Determinants of Recovery of Stressed Assets in India

There have been signs of stress in the balance sheets of banks in an environment of increasing uncertainties and a fragile global economy. Weakening loan recovery rates not only forces banks to face the burden of higher provisions and limits their lending capacity, it also diminishes their profitability and solvency. Examining the determinants of recovery of defaulted loans by banks in India, the need for a stronger and effective insolvency regime is felt so as to improve the debtor-creditor relationship and credit environment. The importance of the presence of collateral, the type of collateral used, and a conducive macroeconomic environment towards recovery of bad loans are highlighted. There is a need for strengthening banks' credit appraisal system. Access to alternative resources facilitates loan recovery, highlighting the need for further development of capital market as a source for adequate resources for borrowers.

Concentration, Collusion and Corruption in India’s Banks

Why would companies, for whom costs rise with higher interest rates, choose to amass credit as interest rates rise? Were more and more loans taken with the understanding that default would be inevitable? Only a commission of inquiry with a specifi c mandate to understand the years of loose lending by banks in India can answer these and other uncomfortable questions. These answers are needed in the interest of securing our economy, and indeed our democracy.

Not in People's Interest

The politics and economics of interest rate formation in this country must be studied carefully. Lowering the interest rate raises stock prices in an environment where they themselves cannot move up thanks to the fundamentals of the economy that are not conducive.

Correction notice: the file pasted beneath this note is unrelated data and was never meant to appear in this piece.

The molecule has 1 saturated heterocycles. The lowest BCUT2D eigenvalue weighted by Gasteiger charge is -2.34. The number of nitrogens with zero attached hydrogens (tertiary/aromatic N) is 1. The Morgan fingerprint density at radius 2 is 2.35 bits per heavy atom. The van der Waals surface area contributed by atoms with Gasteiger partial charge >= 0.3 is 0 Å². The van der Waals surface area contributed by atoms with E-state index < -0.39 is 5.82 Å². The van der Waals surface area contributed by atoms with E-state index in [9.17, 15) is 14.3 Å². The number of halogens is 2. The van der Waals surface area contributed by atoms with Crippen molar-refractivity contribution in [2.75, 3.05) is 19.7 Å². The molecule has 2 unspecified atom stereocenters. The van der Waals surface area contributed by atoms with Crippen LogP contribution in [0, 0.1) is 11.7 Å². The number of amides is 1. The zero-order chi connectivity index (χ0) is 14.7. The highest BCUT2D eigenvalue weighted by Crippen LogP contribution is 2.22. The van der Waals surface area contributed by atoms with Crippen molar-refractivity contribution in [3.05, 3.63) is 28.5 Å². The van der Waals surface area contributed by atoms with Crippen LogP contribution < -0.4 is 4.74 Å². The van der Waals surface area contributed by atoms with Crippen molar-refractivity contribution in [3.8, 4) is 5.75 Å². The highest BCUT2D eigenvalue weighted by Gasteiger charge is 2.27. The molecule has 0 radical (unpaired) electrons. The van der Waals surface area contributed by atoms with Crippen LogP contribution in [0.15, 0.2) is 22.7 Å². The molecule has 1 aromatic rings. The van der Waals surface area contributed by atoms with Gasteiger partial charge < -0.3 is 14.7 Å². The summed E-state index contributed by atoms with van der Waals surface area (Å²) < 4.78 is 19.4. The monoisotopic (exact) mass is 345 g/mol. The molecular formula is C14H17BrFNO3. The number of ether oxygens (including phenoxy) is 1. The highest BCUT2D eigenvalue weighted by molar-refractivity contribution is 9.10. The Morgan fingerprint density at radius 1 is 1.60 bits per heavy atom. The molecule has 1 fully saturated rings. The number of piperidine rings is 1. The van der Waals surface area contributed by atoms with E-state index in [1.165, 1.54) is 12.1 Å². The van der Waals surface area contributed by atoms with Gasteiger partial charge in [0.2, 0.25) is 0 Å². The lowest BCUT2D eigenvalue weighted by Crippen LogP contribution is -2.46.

‘On-tap’ Bank Licences

Critically evaluating the draft guidelines for “on-tap” bank licences put up by the Reserve Bank of India, it is argued that India’s banking system is already sufficiently competitive, and there appear to be few who would be willing to enter the banking business. Entry of newer players, especially those with corporate backing, cannot be the priority at the moment. The priority over the next two or three years has to be the resolution of the non-performing assets problem and strengthening of the existing players.

Procyclical Credit Growth and Bank NPAs in India

Despite recent monetary policy accommodation, bank credit growth continues to decelerate in India, partly due to huge non-performing asset overhangs in banks. This paper explores various issues related to surging NPAs in banks and observes that excessive credit growth in the past is a major reason that has led to current NPAs. Other factors such as contemporary economic conditions, capital adequacy and overall levels of efficiency of the banks have also affected the incidence of NPAs. For promoting financial stability and enhancing monetary policy effectiveness, it is suggested that macro-prudential aspects such as counter-cyclical capital buffer and dynamic provisioning need to be strengthened. There is also a need to explore if corporate governance concerns could be instrumental in adversely impacting the loan book of state-owned banks.